最近英国伦敦Great Ormond Street Hospital的医生计划利用从人脂肪组织中提取的干细胞来体外诱导培育耳朵、鼻子等器官用于器官移植。这一技术已经发表在Nanomedicine杂志上，他们将这一技术成为突破性成果。研究人员希望将这一技术应用于治疗小耳症等疾病。
该项目的研究人员介绍说，这一技术主要是提取患者的一部分脂肪组织并从中获取其干细胞进行体外培养。同时通过向这些干细胞中加入一个类耳型支架使得干细胞能够附着在上面生长，并最终形成一个类似耳朵形状的器官。不过来自伦敦大学的Prof Martin Birchall同时认为这一技术还需要通过相关安全性测试才能最终在临床上获得普及应用。
Doctors at Great Ormond Street Hospital in London are aiming to reconstruct people's faces with stem cells taken from their fat.
The team has grown cartilage in the laboratory and believe it could be used to rebuild ears and noses.
They say the technique, published in the journal Nanomedicine, could revolutionise care.
Experts said there was some way to go, but it had the potential to be "transformative".
The doctors want to treat conditions like microtia, that results in the ear failing to develop properly and can be missing or malformed.
At the moment, children have cartilage taken from their ribs, which is then delicately sculpted by surgeons to resemble an ear and implanted into the child.
It requires multiple operations, leaves permanent scarring on the chest and the rib cartilage never recovers.
The team envisage an alternative - a tiny sample of fat would be taken from the child and stem cells would be extracted and grown from it.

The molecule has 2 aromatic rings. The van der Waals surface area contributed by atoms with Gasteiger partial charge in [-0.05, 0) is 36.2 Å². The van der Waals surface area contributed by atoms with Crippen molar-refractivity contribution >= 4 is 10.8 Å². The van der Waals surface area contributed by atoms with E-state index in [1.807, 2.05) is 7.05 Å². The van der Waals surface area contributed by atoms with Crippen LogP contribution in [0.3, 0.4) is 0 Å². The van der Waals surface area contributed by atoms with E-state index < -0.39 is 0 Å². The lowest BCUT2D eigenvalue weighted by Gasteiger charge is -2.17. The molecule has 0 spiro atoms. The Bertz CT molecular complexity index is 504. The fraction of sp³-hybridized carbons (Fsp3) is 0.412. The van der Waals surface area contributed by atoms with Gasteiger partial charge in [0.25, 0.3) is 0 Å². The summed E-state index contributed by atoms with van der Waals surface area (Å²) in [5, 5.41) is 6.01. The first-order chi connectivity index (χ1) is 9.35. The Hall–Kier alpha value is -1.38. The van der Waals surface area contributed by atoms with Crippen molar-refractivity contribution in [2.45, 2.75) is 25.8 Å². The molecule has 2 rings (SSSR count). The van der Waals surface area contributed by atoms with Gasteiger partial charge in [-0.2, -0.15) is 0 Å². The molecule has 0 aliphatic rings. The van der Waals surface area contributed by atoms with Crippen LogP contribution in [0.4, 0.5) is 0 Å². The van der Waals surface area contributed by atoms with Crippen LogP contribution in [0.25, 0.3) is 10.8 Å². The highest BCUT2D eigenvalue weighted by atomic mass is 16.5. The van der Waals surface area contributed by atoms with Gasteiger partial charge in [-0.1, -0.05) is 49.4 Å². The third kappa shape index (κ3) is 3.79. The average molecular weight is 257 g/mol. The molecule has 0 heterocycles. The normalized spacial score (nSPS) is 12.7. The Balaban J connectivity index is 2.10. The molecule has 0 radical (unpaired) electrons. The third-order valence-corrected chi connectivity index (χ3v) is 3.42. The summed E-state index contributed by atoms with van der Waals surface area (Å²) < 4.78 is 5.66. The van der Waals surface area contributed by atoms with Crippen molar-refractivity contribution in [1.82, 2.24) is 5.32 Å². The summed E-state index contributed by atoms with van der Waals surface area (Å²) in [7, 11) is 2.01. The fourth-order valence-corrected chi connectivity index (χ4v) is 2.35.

An ear-shaped "scaffold" would be placed in the stem cell broth so the cells would take on the desired shape and structure. And chemicals would be used to persuade the stem cells to transform into cartilage cells.
This could then be implanted beneath the skin to give the child an ear shape.
The researchers have been able to create the cartilage in the scaffold, but safety testing is needed before they could be used in patients.
One of the researchers, Dr Patrizia Ferretti, told the BBC: "It is really exciting to have the sort of cells that are not tumourogenic, that can go back into the same patient so we don't have the problem of immunosuppression and can do the job you want them to do.
"It would be the Holy Grail to do this procedure through a single surgery, so decreasing enormously the stress for the children and having a structure that hopefully will be growing as the child grows."
The technique could help patients like 15-year old Samuel Clompus, who has had the reconstructive ear surgery.
His mother, Sue, said the family welcomed the research.
She told the BBC: "They wouldn't have needed to take the cartilage.
"He has a scar there now and Sam said it was the most uncomfortable bit."
The technique could be used to create cartilage for other tissues such as the nose, which can be damaged in adults after cancer surgery.
Doctors say they could also make bone using the same starting material.
"Obviously we are at the beginning of this, the next step will be to perfect just the choice of materials and to develop this further," said Dr Ferretti.